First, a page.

Wednesday, 7 May 2008
‘Slaine: Warrior’s Dawn’ – Pat Mills (Rebellion)
Only halfway into my ‘Week of Love’ and I’m taking a short break, just to get myself ready for that final push! ;o) I wanted to get back to my ‘fantasy loving roots’ but I didn’t want something that was going to take ages to finish. Luckily for me, I had bought a ‘Slaine’ graphic novel in the last few days…
For those of you that don’t know, Slaine is one of the more iconic figures of the 2000AD comic, striding the Land of the Young killing his enemies (as well as Gods and monsters) and generally making himself very rich indeed. Unfortunately for him, the dwarf Ukko can always be relied upon to lose any money that Slaine makes! Does this sound like a Conan rip off to you? I guess it is in the sense that any barbarian in the fantasy genre is inevitably going to have a little bit of Conan in him. Slaine is a typical barbarian; all too fond of wine, women and wealth but any similarities with Conan end right here. Slaine’s world is steeped in Celtic mythology adding a depth that isn’t apparent in Conan’s tales, I was left thinking, ‘maybe things were like this back in the day…’ Well, apart from the ‘Time Monster’ obviously!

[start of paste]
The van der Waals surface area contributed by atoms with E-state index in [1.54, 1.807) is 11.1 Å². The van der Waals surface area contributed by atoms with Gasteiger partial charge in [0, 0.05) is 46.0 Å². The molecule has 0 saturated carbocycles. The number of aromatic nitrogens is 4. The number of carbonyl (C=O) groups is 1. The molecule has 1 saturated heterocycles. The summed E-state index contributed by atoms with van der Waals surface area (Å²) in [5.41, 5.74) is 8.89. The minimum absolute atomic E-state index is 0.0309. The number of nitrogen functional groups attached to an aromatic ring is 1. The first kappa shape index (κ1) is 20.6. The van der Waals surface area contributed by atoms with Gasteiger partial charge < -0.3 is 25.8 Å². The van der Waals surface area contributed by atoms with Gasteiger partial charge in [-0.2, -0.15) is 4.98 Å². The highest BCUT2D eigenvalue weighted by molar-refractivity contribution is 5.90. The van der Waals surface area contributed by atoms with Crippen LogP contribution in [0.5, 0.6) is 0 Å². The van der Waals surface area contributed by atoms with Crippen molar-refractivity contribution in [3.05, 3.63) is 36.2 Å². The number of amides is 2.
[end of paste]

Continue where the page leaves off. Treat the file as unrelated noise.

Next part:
‘Warrior’s Dawn’ collects Slaine’s first few appearances in 2000AD as a young man returning, from exile, to his tribe now that the King is dead. It would be a pretty boring journey though if things didn’t happen along the way so Slaine has plenty to contend with. As well as the ‘Time Monster’ and a failed attempt at running a prison, Slaine must fight a running battle with the Drune priests who are ruining the land with their magic. Boats that fly are also involved and there’s a great battle with sky pirates! These are the main plot strands but it’s just scratching the tip of the iceberg really, there’s a hell of a lot going on with a ‘mini adventure’ on each page. A really exciting read with plenty of cliff hangers! Three artists each had a turn with Slaine’s early stories and there is a marked difference in the styles that they employ, it’s all good though and my personal favourite is Mike McMahon’s scribbly but really detailed take. There’s a really good site Here that gives you a feel of what McMahon’s artwork is all about as well as a peek at the story itself.
I had a great time reading this collection and it has whetted my appetite for more of the same. If you’re a fan of barbarians and Celtic mythology then this is a series that I think you’ll get a lot out of.